Media Lifeline: Absolute Radio

No longer a Virgin, the station has gone from Branson to Evans and from Scotland to India.

1993: Part of the UK's first wave of national commercial radio stations (Classic FM had launched the previous September), Virgin Radio debuts on 30 April 1993 with a special show introduced by the owner, Richard Branson, live from the Virgin Megastore in Manchester. It soon attracts a loyal (and relatively lucrative) audience base among the older rock fans abandoned by Radio 1 in its renewed drive to appeal to a teenage audience.

1997: Chris Evans had begun a turbulent relationship with Virgin, going right back to its earliest days. But not long after rejoining in September 1997, the maverick DJ stuns the media world by announcing he is buying the station from Branson for £83 million.

2001: In 2000, Evans had been made an offer he'd have been silly to refuse and had sold Virgin to SMG for £225 million, though he stayed on to present its breakfast show. But the next year, Evans and SMG have a spectacular falling out when he goes AWOL for five days. Evans sues SMG for unpaid share options; SMG counter-sues for breach of contract. A messy High Court hearing follows - and Evans loses spectacularly.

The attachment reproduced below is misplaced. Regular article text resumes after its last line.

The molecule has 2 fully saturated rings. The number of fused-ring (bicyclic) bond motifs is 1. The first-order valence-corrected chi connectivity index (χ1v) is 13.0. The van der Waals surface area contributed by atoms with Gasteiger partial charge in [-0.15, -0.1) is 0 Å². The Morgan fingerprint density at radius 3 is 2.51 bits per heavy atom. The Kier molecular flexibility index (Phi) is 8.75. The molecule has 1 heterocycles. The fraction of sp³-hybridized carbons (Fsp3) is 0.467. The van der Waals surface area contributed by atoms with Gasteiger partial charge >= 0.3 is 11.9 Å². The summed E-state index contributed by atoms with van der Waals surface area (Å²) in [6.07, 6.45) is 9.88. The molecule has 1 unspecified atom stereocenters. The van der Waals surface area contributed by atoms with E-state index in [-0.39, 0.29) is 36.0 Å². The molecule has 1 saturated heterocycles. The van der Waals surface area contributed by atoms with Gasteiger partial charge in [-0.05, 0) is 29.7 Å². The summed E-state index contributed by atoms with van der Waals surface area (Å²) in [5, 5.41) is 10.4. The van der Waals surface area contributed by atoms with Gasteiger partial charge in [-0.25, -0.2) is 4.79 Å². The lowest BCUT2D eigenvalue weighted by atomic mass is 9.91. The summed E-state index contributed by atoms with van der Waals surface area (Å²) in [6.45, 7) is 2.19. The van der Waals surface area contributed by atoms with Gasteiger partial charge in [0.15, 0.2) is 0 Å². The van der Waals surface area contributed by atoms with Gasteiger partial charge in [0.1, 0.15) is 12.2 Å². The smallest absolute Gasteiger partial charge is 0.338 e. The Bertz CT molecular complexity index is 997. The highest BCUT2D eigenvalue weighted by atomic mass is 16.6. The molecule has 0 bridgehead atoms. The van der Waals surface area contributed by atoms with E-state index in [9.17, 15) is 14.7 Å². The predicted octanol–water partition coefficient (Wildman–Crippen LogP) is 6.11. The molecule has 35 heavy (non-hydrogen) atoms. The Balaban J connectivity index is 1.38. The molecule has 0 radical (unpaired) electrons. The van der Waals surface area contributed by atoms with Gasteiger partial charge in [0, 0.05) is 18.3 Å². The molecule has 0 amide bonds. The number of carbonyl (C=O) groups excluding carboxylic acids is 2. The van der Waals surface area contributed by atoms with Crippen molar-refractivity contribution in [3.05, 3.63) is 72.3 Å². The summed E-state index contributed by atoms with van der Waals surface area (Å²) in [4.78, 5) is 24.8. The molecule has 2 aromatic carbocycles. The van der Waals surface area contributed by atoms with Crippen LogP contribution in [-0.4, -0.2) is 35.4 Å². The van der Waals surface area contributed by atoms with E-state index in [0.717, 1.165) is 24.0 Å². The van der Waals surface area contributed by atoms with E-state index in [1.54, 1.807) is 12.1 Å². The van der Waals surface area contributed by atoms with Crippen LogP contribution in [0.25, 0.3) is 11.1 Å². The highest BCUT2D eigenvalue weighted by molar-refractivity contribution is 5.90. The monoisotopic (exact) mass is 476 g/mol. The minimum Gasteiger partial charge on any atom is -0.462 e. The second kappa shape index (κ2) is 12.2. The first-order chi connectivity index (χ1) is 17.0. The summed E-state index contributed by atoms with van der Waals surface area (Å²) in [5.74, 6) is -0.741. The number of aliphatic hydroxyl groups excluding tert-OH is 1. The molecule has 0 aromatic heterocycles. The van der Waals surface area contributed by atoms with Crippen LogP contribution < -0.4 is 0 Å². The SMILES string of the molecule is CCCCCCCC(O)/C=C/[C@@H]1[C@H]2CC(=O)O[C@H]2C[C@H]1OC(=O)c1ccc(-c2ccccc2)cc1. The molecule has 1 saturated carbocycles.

2006: SMG, which had acquired Virgin under the then chief executive, Andrew Flanagan, makes increasingly desperate attempts to offload its radio asset - but a flotation plan comes to nothing and talks with a number of possible buyers are similarly fruitless.

2008: In June, SMG had at last found a buyer, with The Times of India Group paying £53 million and housing the station in its Absolute Radio subsidiary. In September (having declined an invitation to pay £8 million a year to licence the Virgin brand name), it is relaunched as Absolute Radio with a mission to help listeners "discover new music" and offering "more attitude and naughtiness than a Rolling Stones backstage party".

Fast forward ...

2013: Despite continuing worries (first raised in 2008) that the radio medium is little more than a propaganda conduit for the delights of binge-drinking, the station is sold to Pernod Ricard and handed over to its Absolut Vodka division as the UK's first advertiser-funded media brand. Its managing director, Sir Christopher Moyles, denies being irresponsible when he launches a campaign branding the station a "pure Absolut with added e".